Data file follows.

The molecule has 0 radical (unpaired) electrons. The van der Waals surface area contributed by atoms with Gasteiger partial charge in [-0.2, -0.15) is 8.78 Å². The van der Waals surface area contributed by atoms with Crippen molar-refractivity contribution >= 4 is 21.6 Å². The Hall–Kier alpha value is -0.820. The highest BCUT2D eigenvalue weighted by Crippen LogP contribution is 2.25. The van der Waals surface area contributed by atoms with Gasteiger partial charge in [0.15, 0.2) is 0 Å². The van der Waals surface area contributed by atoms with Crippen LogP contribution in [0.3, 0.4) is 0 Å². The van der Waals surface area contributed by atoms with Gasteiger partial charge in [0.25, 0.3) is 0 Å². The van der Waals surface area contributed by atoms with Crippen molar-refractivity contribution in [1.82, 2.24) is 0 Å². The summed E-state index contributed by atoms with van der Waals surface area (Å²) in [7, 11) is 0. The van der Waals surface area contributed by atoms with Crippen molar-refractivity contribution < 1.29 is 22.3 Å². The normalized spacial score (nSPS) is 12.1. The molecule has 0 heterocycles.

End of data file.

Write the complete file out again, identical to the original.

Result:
The molecule has 0 radical (unpaired) electrons. The van der Waals surface area contributed by atoms with Gasteiger partial charge in [-0.2, -0.15) is 8.78 Å². The van der Waals surface area contributed by atoms with Crippen molar-refractivity contribution >= 4 is 21.6 Å². The Hall–Kier alpha value is -0.820. The highest BCUT2D eigenvalue weighted by Crippen LogP contribution is 2.25. The van der Waals surface area contributed by atoms with Gasteiger partial charge in [0.15, 0.2) is 0 Å². The van der Waals surface area contributed by atoms with Crippen LogP contribution in [0.3, 0.4) is 0 Å². The van der Waals surface area contributed by atoms with Gasteiger partial charge in [0.25, 0.3) is 0 Å². The van der Waals surface area contributed by atoms with Crippen molar-refractivity contribution in [1.82, 2.24) is 0 Å². The summed E-state index contributed by atoms with van der Waals surface area (Å²) in [7, 11) is 0. The van der Waals surface area contributed by atoms with Crippen molar-refractivity contribution < 1.29 is 22.3 Å². The normalized spacial score (nSPS) is 12.1. The molecule has 0 heterocycles.